The woodcock is a solitary and seclusive creature. Combine this with his known oddities, his strictly out-of-character personality, and he immediately becomes a bird of mystery subject to all manner of speculation and fancy. The theory has been seriously advanced that a hen woodcock carries her young about by grasping them between her thighs and flying off with them. But a woodcock's legs are simply not constructed for any such maneuver. The woodcock is an imp, that's all. One of his most delightful characteristics is this ability to make people scratch their heads in wonder.
Another fantasy commonly heard is that a woodcock subsists solely by sucking mud. His diet, of course, is earthworms, which, to my way of thinking, would be less desirable than good, clean mud, but then I'm not a woodcock.
One of the most absorbing exhibitions in all outdoors is the spring mating dance of the male woodcock. He selects a relatively open spot for his dance. It may be a forest glade, or a well-cropped pasture. At any rate, it is a spot clear of brush and high grass. Here on spring evenings, when the light is commencing to fail, he puts on his show. Although his dancing ground may be two or three hundred yards from the hardwood thicket where the female bird is nesting, his performance does something for him because she flies to him on the dancing ground to mate, then returns to her thicket. However, whether he is an optimist or just likes to show off I don't know, but he continues his dance nightly, long after the eggs have been fertilized and the hen bird is concerned solely with her maternal duties.
For a while he struts about pompously, his little tail erect and spread and his wings drooping, pausing occasionally to emit a sharp buzz—like the sound of a high-voltage current sparking across a gap—twisting his head abruptly as he does so. After going through these clownish antics for a few moments, he suddenly takes off at a fairly low angle and spirals high into the evening sky. His wings whistle and he climbs until he is just a dot far overhead. As he nears the top of this flight, his wing motion and accompanying whistling sound become interrupted, coming in spurts in ever-increasing tempo; then suddenly he turns earthward, letting go all holds, and descends in abrupt, erratic darts from side to side. Now comes the most unbelievable part of the whole affair. This is the song. The characteristic wing whistle is replaced by a sudden burst of music, filling the evening air with a series of melodic notes, as clear and ringing as though struck from tiny bells. Then, as abruptly as he departed a minute or two previous, he swoops down and alights gently in the same clearing, in the fading light, appearing gnomelike with his owl eyes and false-face bill. Again he struts around awkwardly, giving each buzz everything he has with an emphatic twist of the head, then takes off again in the same pattern of flight and musical descent. This performance continues until almost dark; then, as though exhausted by all his effort, he squats, his head sunk on his shoulders and his long bill pointed obliquely toward the ground, and goes to sleep.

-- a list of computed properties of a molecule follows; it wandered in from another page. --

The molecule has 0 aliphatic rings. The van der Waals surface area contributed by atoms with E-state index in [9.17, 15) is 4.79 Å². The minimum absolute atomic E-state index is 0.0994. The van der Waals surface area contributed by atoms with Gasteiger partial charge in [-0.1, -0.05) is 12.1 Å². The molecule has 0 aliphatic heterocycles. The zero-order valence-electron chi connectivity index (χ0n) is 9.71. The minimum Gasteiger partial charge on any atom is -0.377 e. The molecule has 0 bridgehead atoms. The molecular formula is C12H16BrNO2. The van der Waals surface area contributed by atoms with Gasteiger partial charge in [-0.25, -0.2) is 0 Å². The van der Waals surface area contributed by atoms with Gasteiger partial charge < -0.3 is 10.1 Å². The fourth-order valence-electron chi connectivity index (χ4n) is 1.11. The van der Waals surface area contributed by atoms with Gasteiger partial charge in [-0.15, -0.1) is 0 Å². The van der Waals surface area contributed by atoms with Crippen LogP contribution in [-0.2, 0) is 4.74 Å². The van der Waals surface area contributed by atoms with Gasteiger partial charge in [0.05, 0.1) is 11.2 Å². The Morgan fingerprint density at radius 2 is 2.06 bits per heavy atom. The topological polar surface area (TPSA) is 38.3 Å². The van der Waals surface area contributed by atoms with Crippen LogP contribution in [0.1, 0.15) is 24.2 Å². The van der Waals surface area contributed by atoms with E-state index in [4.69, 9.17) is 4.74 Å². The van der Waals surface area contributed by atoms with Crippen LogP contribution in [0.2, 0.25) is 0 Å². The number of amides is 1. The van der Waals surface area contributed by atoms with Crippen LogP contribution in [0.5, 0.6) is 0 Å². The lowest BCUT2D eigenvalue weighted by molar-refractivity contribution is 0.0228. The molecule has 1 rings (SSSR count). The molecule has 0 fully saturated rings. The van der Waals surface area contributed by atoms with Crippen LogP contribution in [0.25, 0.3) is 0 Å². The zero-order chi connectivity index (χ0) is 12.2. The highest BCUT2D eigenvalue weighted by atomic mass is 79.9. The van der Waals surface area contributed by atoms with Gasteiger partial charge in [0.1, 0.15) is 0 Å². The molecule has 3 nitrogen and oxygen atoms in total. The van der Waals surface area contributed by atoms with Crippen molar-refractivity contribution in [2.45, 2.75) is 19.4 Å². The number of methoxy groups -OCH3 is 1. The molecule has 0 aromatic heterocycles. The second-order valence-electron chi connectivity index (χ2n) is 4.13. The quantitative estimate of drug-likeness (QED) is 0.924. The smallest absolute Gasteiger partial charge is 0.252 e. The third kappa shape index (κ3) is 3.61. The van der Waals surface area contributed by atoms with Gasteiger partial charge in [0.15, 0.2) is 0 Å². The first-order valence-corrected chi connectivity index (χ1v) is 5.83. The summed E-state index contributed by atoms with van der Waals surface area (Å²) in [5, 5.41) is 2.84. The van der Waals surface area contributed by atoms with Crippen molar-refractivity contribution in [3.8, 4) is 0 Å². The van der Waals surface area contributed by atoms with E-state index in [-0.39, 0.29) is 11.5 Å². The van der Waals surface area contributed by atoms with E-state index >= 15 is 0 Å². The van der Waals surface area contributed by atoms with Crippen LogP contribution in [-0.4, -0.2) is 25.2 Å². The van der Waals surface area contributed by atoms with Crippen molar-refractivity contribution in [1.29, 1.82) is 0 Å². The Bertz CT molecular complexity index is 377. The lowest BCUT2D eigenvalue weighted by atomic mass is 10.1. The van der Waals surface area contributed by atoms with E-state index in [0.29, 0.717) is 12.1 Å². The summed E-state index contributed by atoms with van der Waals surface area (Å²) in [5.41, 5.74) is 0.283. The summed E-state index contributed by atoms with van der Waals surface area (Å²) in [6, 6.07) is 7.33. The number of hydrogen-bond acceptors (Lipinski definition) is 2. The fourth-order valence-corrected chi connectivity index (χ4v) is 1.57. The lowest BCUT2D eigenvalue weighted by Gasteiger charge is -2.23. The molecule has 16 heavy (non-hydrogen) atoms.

To anyone familiar with the woodcock in October, this entire show is a contradiction. No one who has hunted him through the autumn hills would believe the woodcock capable of making such dainty music. But that is the essence of this strange little bird, to be and to do anything but what would normally be expected of him, and that is probably his outstanding quality as a game bird. As surprising as he may be in all these respects, he is never quite so surprising as when he jumps suddenly out of the dry leaves at the hunter's feet and darts off across the alder tops. Sometimes I think he surprises himself.